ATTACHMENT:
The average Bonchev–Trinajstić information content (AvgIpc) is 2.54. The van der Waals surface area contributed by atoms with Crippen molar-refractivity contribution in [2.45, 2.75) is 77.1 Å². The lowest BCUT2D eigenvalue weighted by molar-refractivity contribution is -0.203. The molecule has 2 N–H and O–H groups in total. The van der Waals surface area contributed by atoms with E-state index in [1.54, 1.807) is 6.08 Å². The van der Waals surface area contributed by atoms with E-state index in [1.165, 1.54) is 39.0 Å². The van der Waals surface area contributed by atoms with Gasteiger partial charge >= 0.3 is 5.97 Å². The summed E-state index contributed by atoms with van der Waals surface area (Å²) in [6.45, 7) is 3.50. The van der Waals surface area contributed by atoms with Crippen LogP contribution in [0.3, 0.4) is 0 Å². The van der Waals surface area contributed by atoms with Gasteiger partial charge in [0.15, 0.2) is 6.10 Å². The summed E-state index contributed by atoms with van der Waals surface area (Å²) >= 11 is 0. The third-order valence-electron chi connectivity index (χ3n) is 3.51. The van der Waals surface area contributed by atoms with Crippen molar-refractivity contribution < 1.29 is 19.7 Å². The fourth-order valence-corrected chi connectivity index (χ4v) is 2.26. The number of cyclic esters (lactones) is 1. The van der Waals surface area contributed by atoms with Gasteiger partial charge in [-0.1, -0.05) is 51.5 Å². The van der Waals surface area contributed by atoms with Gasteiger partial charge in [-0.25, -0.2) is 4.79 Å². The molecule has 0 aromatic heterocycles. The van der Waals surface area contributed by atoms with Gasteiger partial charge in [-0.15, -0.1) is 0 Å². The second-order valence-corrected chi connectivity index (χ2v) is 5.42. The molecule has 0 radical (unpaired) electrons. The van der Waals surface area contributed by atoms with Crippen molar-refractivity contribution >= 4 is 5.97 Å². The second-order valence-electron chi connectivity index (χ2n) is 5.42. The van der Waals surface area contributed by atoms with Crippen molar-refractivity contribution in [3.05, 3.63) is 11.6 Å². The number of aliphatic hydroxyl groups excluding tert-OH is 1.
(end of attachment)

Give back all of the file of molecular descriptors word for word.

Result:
The average Bonchev–Trinajstić information content (AvgIpc) is 2.54. The van der Waals surface area contributed by atoms with Crippen molar-refractivity contribution in [2.45, 2.75) is 77.1 Å². The lowest BCUT2D eigenvalue weighted by molar-refractivity contribution is -0.203. The molecule has 2 N–H and O–H groups in total. The van der Waals surface area contributed by atoms with E-state index in [1.54, 1.807) is 6.08 Å². The van der Waals surface area contributed by atoms with E-state index in [1.165, 1.54) is 39.0 Å². The van der Waals surface area contributed by atoms with Gasteiger partial charge >= 0.3 is 5.97 Å². The summed E-state index contributed by atoms with van der Waals surface area (Å²) in [6.45, 7) is 3.50. The van der Waals surface area contributed by atoms with Crippen LogP contribution in [0.3, 0.4) is 0 Å². The van der Waals surface area contributed by atoms with Gasteiger partial charge in [0.15, 0.2) is 6.10 Å². The summed E-state index contributed by atoms with van der Waals surface area (Å²) >= 11 is 0. The third-order valence-electron chi connectivity index (χ3n) is 3.51. The van der Waals surface area contributed by atoms with Crippen molar-refractivity contribution < 1.29 is 19.7 Å². The fourth-order valence-corrected chi connectivity index (χ4v) is 2.26. The number of cyclic esters (lactones) is 1. The van der Waals surface area contributed by atoms with Gasteiger partial charge in [-0.1, -0.05) is 51.5 Å². The van der Waals surface area contributed by atoms with Gasteiger partial charge in [-0.25, -0.2) is 4.79 Å². The molecule has 0 aromatic heterocycles. The van der Waals surface area contributed by atoms with Gasteiger partial charge in [-0.15, -0.1) is 0 Å². The second-order valence-corrected chi connectivity index (χ2v) is 5.42. The molecule has 0 radical (unpaired) electrons. The van der Waals surface area contributed by atoms with Crippen molar-refractivity contribution >= 4 is 5.97 Å². The second-order valence-electron chi connectivity index (χ2n) is 5.42. The van der Waals surface area contributed by atoms with Crippen molar-refractivity contribution in [3.05, 3.63) is 11.6 Å². The number of aliphatic hydroxyl groups excluding tert-OH is 1.